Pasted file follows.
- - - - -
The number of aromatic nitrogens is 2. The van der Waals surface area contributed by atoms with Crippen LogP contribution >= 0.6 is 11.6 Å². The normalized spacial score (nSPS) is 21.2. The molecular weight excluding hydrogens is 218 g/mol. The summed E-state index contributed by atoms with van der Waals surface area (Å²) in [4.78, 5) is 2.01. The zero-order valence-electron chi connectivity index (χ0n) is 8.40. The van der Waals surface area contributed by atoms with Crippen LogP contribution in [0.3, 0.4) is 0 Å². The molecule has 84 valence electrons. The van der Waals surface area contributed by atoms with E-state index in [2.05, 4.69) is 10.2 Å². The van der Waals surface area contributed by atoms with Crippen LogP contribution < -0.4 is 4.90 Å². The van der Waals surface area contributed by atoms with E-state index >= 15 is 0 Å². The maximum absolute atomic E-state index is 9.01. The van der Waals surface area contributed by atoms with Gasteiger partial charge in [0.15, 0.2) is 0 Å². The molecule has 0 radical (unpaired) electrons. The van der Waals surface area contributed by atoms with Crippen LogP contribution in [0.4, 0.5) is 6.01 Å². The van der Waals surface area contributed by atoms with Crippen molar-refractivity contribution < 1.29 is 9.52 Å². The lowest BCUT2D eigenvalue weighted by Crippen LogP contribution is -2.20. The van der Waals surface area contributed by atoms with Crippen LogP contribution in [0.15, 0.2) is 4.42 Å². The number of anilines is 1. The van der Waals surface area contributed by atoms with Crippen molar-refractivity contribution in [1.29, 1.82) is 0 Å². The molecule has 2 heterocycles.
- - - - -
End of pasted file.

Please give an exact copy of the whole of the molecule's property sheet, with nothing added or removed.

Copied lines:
The number of aromatic nitrogens is 2. The van der Waals surface area contributed by atoms with Crippen LogP contribution >= 0.6 is 11.6 Å². The normalized spacial score (nSPS) is 21.2. The molecular weight excluding hydrogens is 218 g/mol. The summed E-state index contributed by atoms with van der Waals surface area (Å²) in [4.78, 5) is 2.01. The zero-order valence-electron chi connectivity index (χ0n) is 8.40. The van der Waals surface area contributed by atoms with Crippen LogP contribution in [0.3, 0.4) is 0 Å². The molecule has 84 valence electrons. The van der Waals surface area contributed by atoms with E-state index in [2.05, 4.69) is 10.2 Å². The van der Waals surface area contributed by atoms with Crippen LogP contribution < -0.4 is 4.90 Å². The van der Waals surface area contributed by atoms with E-state index >= 15 is 0 Å². The maximum absolute atomic E-state index is 9.01. The van der Waals surface area contributed by atoms with Gasteiger partial charge in [0.15, 0.2) is 0 Å². The molecule has 0 radical (unpaired) electrons. The van der Waals surface area contributed by atoms with Crippen LogP contribution in [0.4, 0.5) is 6.01 Å². The van der Waals surface area contributed by atoms with Crippen molar-refractivity contribution < 1.29 is 9.52 Å². The lowest BCUT2D eigenvalue weighted by Crippen LogP contribution is -2.20. The van der Waals surface area contributed by atoms with Crippen LogP contribution in [0.15, 0.2) is 4.42 Å². The number of anilines is 1. The van der Waals surface area contributed by atoms with Crippen molar-refractivity contribution in [1.29, 1.82) is 0 Å². The molecule has 2 heterocycles.